THE AIMS OF ANTHROPOLOGICAL RESEARCH (1932)

243

-

259

Beginnings of anthropology, 243; biological, psychological and cultural history of mankind, 244; biological history of mankind, 245; effects of domestication, 246; occurrence of parallel development, 246; relation between racial type and culture, 247; significance of archaeological finds for interpreting the mental development of man, 248; lack of relation between physical type and cultural development, 249; interpretation of psychological tests, 250; methods of studying the history of culture, 250; diffusion of culture, 251; independent development of cultural traits, 252; unilinear development of culture, 254; dynamics of culture, 255; geographical determinism, 255; economic determinism, 256; laws of cultural development, 257; relations between individual and culture, 258

SOME PROBLEMS OF METHODOLOGY IN THE SOCIAL SCIENCES (1930)

260

-

269

Social laws, 260; social life of animals, 261; general traits of human society, 261; their special forms, 262; similar forms due to convergent development, 263; race and culture, 265; geographical environment and culture, 265; economic conditions and culture, 266; problem of general laws of integration of culture, 267; individual and culture, 268

THE LIMITATIONS OF THE COMPARATIVE METHOD OF ANTHROPOLOGY (1896)

270

-

280

Psychological unity of mankind, 270; influence of geographic environment on culture, 272; elementary ideas, 272; convergent development of cultural forms, 273; historical development of culture, 275; methods of investigating history of culture, 276; dissemination of culture, 277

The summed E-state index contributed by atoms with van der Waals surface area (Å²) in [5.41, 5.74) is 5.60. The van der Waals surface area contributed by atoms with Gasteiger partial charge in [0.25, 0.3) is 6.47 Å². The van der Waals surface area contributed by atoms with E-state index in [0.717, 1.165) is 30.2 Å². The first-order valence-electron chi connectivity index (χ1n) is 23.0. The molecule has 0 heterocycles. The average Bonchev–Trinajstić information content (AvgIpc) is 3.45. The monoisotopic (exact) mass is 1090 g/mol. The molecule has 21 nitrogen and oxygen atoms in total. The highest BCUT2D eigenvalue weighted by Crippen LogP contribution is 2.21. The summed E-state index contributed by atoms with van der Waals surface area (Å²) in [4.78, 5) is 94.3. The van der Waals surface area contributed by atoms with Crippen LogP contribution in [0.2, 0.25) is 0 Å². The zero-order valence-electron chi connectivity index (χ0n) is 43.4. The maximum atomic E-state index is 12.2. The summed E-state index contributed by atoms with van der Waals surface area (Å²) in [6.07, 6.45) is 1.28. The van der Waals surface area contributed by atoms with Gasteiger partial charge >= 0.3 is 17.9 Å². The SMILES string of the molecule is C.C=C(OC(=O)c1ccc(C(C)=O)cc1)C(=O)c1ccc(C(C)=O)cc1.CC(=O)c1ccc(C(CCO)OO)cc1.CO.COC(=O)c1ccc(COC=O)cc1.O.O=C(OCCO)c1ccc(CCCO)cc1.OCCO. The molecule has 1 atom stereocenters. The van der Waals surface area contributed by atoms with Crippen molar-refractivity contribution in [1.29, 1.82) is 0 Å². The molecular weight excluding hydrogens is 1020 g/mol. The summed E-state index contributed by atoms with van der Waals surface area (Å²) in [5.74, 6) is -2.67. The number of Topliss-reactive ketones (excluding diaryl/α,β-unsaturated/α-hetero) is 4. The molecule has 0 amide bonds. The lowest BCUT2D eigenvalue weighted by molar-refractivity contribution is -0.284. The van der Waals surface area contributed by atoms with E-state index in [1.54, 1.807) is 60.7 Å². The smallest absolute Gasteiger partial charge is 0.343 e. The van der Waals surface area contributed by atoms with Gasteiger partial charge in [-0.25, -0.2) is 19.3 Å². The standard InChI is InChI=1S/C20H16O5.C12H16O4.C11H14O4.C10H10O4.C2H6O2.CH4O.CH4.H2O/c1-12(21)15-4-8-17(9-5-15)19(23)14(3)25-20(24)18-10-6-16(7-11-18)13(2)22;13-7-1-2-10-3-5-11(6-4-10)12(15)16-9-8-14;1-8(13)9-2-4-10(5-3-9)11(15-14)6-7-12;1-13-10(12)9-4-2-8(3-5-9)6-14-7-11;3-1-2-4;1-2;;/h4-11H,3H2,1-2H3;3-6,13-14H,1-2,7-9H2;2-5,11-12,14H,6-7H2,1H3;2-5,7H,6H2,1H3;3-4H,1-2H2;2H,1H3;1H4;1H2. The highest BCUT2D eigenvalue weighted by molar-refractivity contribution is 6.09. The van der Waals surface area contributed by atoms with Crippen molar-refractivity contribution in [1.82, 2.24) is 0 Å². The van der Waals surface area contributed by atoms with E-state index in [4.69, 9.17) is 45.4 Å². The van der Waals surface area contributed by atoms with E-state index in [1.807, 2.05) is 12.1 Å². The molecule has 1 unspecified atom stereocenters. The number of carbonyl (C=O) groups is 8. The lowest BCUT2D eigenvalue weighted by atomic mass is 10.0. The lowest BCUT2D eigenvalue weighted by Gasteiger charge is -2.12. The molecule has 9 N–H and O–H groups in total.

THE METHODS OF ETHNOLOGY (1920)

281

-

289

Evolutionary and historical methods, 281; psychological versus historical explanation of parallel cultural phenomena, 282; classification interpreted as a historical sequence, 283; similarity of cultural traits ascribed to historical connections, 283; historical analysis of cultures, 283; dissemination of culture, 284; dynamics of culture, 285; stability of cultural traits, 286; analysis of similar cultural forms, 287; sequence of inventions, 287; development of rationalism, 288; psycho-analysis, 288

EVOLUTION OR DIFFUSION (1924)

290

-

294

Classification of cultural forms interpreted as historical sequence, 290; methods of diffusion, 291; study of survivals, 292; development of family organization, 292; multiple origin of similar cultural traits, 293

REVIEW OF GRAEBNER, “METHODE DER ETHNOLOGIE” (1911)

295

-

304

Critique of sources, 295; investigation of purpose, meaning and significance of unique phenomena, 296; relations between tales and rituals, 296; convergence, 297; limited number of possible forms of certain cultural phenomena, 299; varied psychological causes for similar social phenomena, 299; incongruities in culture, 301

HISTORY AND SCIENCE IN ANTHROPOLOGY: A REPLY (1936)

305

-

311

Definition of history, 305; structural relations between cultural phenomena, 306; relations between America and the Old World, 309; the use of statistics in ethnology, 309; methods of physical anthropology, 309; the uniqueness of cultural phenomena, 311